- As quoted in "South Africa's de Klerk: Israel not an apartheid state" (27 May 2014), The Times of Israel
- Uri Friedman: Why did the South African government, in the mid-1970s, decide to embark on a nuclear-weapons program?
- F. W. de Klerk: The main motivation was the expansionist policies of the USSR in southern Africa. They were supporting all the [African] liberation movements—they were supplying weapons and training—and it was part of their vision to gain direct or indirect control over most of the countries in southern Africa. They financed the deployment of many thousands of Cuban troops, especially to Angola, and this was interpreted as a threat first by Prime Minister John Vorster, and following upon him P.W. Botha. [W]as never intended, I think, to be used. It was a deterrent. Because of apartheid South Africa was becoming more and more isolated in the eyes of the rest of the world. There wouldn’t be, in the case of Russian aggression or invasion, assistance from the international community. It was felt that, if we have nuclear weapons, and if we then would disclose in a crisis that we have [them], it would change the political scenario and the USA and other countries might step in and assist South Africa.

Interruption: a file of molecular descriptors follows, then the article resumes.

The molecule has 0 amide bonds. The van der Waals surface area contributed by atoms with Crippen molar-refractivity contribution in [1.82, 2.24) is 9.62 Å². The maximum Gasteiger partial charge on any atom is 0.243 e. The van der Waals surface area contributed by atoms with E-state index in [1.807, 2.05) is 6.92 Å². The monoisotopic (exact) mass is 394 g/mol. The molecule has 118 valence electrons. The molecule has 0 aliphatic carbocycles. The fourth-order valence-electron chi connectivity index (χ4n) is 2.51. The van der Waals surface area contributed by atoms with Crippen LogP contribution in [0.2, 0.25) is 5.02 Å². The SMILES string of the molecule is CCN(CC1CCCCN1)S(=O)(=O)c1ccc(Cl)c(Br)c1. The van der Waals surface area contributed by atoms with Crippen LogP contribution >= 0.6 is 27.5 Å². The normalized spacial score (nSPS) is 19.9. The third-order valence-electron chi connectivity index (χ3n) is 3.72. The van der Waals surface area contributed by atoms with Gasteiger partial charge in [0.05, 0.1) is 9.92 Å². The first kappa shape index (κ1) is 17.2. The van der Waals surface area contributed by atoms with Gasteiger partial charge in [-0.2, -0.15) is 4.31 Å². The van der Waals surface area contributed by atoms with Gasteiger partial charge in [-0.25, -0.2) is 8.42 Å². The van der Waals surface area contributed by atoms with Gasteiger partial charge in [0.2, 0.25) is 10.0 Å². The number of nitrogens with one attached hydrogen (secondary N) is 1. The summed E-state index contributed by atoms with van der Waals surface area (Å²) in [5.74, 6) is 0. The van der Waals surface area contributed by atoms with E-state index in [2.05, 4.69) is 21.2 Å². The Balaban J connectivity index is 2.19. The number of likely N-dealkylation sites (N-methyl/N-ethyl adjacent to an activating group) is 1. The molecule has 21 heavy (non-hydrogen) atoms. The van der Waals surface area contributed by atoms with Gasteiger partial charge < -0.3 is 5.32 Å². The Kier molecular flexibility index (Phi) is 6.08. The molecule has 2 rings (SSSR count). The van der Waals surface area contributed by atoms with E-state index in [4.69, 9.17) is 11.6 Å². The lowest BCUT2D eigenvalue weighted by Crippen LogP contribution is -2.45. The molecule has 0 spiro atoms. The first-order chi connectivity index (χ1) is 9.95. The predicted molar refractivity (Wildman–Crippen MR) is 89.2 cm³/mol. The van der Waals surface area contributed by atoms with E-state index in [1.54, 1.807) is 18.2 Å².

- As quoted in "Why One President Gave Up His Country's Nukes" (9 September 2017), by Uri Friedman, The Atlantic
Quotes about F. W. de KlerkEdit
- When President de Klerk first became president of South Africa, Maitreya entered Mandela’s prison and asked him to write to the President requesting a meeting. Mandela laughed and said: “I cannot even get a meeting with the prison governor, let alone the President of the Republic”. Maitreya said: “Yes I know. But write the letter anyway and I will do the rest.” Mandela duly wrote to de Klerk on the day of his inauguration in August 1989. Maitreya approached the President while he was at prayer, and put in his mind that the time had come to end apartheid in South Africa. The President was a religious man, a sincere Christian, and took it to heart. He ‘talked to God’, asking what he should do and received the answer: ‘the time has come to end apartheid’. In December 1989 Mandela and de Klerk met and on 2 February 1990 de Klerk dramatically announced in Parliament the dismantling of apartheid and the unconditional release of Mandela from prison.
- Benjamin Creme, A tribute to Nelson Mandela, 1918-2013, Share International magazine, (January/February 2014)
- Encyclopedic article on F. W. de Klerk on Wikipedia